WA inventor helps miners switch to clean energy

Magellan Power (Magellan) is a clean energy enabler. Its power conversion units – including inverters and batteries – turn energy from the sun or wind into power that’s readily usable.

By finding ways to do this efficiently, Magellan is helping mining companies in Western Australia’s Pilbara region transition to renewable energy. Joint projects with universities help Magellan develop its technologies. The company’s products are 100% made in Australia. As a pioneer in its field, Magellan has begun exporting to Asia.

Making renewable energy viable in remote locations

Masoud Abshar is an engineer and an entrepreneur. He founded Magellan in Perth in 1991. His expertise is in power conversion equipment, and Magellan has developed technologies that make clean energy a practical proposition.

‘I wanted to be innovative and create things,’ says Abshar, Magellan’s Chief Executive. ‘At that time, there wasn’t a lot of equipment manufacturing in Perth. I’ve built the company into a 70 -strong workforce. Today, we build back-up power systems, renewable energy units and power storage.

‘Our focus is this: we enable companies to make the jump to clean energy – especially in remote locations.’

Magellan has created 3 transformational technologies.

‘First, we have devised a new way to recharge electric vehicles from batteries at mine sites,’ says Abshar. ‘We call it the Pilbara EV charger. It means mining companies can use solar energy to power huge mining trucks. It’s a revolution for the industry in Western Australia.’

The second innovation is the ‘Solar Smoother’. This device makes it easier to integrate solar power with standalone grids. This ultra-smart device scans the skies, predicts cloud cover then pre-empts a response from the back-up generator. This reduces outages.

‘Third, we can transform the lifecycle of lithium batteries,’ says Abshar. ‘We’ve re-engineered how battery cells work and our maintenance system extends battery life. Also, we repurpose the elements so spent lithium batteries don’t end up in landfill.’

Partnership with universities in Western Australia mean a steady pipeline of fresh innovation. The result is a rising tempo of industries, utilities and hospitals that can safely transition to renewable energy.

Power to the mining industry

Clean energy is a huge challenge for heavy industry. For example, Australia’s mining and resources industry includes enormous, power-hungry operations in remote locations. This is especially true of the northwest coast of Australia.

‘The energy is already there,’ says Abshar. ‘The Pilbara region is one of the best sources of solar energy in the world. We might as well use it.’

Magellan has developed power conversion units that use solar power to charge specially constructed batteries. These solar-powered batteries deliver a near-instantaneous recharge to mine-site equipment, including trucks, excavators and even conveyor belts.

‘Our equipment means we can deliver a charge at a much faster rate than vehicles get from the grid,’ says Abshar. ‘This encourages mining companies to make the switch from diesel-hungry vehicles. What we are doing is aiding the transition to electrically powered mine sites.’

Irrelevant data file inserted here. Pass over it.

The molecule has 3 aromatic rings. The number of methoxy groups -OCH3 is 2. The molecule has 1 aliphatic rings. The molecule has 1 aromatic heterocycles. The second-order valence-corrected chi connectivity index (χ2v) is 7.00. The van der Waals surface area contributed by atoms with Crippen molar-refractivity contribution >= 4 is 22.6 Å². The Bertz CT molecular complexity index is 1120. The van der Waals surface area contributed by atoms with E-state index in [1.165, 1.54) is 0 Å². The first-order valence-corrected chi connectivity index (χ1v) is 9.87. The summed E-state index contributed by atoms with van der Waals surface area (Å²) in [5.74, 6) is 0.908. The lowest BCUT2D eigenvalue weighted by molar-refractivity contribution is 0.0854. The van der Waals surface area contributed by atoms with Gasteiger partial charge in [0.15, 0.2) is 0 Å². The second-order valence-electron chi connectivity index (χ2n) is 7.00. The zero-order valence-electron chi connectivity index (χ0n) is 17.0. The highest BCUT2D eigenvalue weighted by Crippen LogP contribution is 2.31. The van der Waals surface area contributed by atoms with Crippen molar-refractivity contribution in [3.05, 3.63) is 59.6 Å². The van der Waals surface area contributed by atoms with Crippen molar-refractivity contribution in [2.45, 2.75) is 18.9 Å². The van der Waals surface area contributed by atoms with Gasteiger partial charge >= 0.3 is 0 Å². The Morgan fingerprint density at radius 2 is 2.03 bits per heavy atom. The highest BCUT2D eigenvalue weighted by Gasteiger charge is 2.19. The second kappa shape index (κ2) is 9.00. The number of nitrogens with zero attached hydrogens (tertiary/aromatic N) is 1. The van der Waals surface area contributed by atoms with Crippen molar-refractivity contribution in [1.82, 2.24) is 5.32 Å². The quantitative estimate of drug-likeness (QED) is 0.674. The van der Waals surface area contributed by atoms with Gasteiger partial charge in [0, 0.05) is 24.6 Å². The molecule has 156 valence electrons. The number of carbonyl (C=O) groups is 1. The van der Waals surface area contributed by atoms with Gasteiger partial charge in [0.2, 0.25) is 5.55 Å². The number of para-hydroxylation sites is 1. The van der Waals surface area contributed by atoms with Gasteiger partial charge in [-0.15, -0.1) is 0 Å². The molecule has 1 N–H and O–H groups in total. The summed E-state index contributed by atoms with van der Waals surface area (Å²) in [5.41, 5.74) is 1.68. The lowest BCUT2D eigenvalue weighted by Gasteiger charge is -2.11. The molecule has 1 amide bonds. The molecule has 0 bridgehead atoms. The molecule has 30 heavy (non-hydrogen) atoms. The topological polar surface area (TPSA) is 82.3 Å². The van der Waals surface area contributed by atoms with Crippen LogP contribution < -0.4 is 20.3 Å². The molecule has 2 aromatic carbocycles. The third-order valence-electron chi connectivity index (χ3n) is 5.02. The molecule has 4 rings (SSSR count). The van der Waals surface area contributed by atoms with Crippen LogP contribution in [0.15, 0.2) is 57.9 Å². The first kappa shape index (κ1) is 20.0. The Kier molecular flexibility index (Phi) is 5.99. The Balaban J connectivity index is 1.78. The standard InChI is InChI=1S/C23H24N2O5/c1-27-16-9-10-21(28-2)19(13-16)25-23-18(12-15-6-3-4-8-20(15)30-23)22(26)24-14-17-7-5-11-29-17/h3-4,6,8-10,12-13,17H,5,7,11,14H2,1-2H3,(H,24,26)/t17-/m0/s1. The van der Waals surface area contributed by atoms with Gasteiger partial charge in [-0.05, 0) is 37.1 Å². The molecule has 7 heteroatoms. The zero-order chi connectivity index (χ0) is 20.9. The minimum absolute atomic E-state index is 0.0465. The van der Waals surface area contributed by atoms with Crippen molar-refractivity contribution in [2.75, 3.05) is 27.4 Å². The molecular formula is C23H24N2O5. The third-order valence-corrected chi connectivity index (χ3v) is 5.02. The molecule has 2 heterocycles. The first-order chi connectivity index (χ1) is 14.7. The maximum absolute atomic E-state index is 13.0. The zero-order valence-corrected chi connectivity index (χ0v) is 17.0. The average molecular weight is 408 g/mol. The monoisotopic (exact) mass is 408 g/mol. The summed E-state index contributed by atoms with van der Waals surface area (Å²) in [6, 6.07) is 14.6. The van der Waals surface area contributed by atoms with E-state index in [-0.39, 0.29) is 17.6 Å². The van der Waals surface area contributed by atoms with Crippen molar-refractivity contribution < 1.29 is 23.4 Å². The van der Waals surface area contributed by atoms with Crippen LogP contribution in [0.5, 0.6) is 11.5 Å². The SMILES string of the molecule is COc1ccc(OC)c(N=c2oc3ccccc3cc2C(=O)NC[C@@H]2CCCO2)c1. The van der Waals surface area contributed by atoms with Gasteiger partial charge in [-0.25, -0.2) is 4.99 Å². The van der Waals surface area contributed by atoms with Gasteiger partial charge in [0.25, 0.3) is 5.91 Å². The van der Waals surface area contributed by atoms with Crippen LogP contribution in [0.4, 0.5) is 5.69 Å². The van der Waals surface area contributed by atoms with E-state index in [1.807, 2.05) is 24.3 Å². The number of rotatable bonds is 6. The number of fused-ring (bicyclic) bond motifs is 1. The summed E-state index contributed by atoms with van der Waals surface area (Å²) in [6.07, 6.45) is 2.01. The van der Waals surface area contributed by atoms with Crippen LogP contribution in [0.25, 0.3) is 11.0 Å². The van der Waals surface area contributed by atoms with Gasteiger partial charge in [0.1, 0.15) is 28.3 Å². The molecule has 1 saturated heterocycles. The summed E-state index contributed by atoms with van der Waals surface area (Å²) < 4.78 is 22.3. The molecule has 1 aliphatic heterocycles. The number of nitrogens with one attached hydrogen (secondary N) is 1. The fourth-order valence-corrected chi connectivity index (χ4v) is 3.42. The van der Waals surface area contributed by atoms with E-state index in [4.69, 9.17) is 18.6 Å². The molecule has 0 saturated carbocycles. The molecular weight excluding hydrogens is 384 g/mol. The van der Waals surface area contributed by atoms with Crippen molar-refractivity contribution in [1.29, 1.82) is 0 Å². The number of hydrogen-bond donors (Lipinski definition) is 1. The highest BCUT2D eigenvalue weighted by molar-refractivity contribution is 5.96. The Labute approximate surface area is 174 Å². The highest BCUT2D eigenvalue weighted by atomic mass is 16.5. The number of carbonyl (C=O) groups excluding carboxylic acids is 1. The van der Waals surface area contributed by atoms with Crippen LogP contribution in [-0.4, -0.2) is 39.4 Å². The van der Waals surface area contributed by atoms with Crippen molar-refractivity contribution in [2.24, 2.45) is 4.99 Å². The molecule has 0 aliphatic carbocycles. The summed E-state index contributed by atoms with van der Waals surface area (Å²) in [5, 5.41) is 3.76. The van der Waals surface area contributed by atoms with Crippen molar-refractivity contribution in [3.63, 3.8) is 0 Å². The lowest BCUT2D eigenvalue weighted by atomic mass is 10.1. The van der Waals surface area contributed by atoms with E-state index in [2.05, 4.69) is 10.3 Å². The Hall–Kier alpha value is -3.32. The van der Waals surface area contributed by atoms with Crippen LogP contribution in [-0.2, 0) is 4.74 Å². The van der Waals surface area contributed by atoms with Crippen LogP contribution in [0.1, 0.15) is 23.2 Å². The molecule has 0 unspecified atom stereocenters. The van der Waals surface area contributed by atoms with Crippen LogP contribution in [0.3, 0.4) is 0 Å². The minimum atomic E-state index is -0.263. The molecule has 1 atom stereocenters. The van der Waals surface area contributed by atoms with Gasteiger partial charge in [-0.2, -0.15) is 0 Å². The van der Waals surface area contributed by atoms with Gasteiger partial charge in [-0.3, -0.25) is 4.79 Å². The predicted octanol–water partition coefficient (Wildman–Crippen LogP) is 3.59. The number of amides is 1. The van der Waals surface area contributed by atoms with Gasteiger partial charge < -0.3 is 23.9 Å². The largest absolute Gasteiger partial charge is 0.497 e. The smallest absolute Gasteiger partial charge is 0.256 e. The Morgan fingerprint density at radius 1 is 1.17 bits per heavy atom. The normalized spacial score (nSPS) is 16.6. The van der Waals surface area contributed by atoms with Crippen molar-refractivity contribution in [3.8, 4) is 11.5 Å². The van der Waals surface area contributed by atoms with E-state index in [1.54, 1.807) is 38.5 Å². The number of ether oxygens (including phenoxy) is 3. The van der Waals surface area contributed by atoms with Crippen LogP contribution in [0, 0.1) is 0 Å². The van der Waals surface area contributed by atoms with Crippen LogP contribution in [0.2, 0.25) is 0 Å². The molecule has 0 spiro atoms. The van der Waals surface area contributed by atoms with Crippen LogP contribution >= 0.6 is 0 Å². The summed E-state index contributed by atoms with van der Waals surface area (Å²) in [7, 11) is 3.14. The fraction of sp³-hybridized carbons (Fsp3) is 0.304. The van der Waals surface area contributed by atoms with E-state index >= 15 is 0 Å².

Three men in yellow high visibility vests standing in front of metal cabinets containing electrical equipment


Magellan’s Solar Smoother

Abshar says the Solar Smoother technology is unique. Magellan developed it in partnership with universities in Western Australia.

‘There’s a big challenge using solar energy for standalone off-grid systems — intermittency,’ he says. ‘Typically, these systems mix solar panels with a diesel generator. But as soon as a cloud obscures the sun, the system can’t compensate fast enough and power drops. Also, putting sudden demand on generators wears them out.’

The Solar Smoother detects approaching clouds. This triggers a gradual reduction in the contribution from solar panels. This means the generator picks up the load before there’s a sudden dip in power output.

‘We developed and integrated all the technology,’ says Abshar. ‘The camera unit picks up every cloud and assesses speed and direction. Then it calculates when the shadow will fall on the solar panels. This smooths out the peaks and troughs. It gives fragile grids stability.’

Austrade helps navigate Magellan into Vietnam

Austrade is helping Magellan take its ground-breaking technologies into overseas markets. The services Austrade delivers include business matching and market insights.

‘We went to Vietnam on a trade visit led by Austrade,’ says Abshar. ‘There is a lot of potential for battery technology in Vietnam: there is plenty of solar energy but not much storage.

‘Austrade helped us make connections in Vietnam. As a result, we have already signed a memorandum of understanding with an electric vehicle maker. Austrade is involved wherever we go.’

Working with Australian universities

Magellan’s technology is progressing quickly. This is partly thanks to multiple projects with Australian universities.

The company is currently working with Edith Cowan University on a project to help repurpose the heavy batteries used in electric vehicles.

‘There is a culture of working with universities in Australia,’ says Abshar. ‘Our customers give us ideas in mining and utilities, we take them to universities, and then we lead a project.

‘It’s great for academics to work on theory that’s going to have a fantastic application. What’s amazing is when an idea becomes a commercial reality.’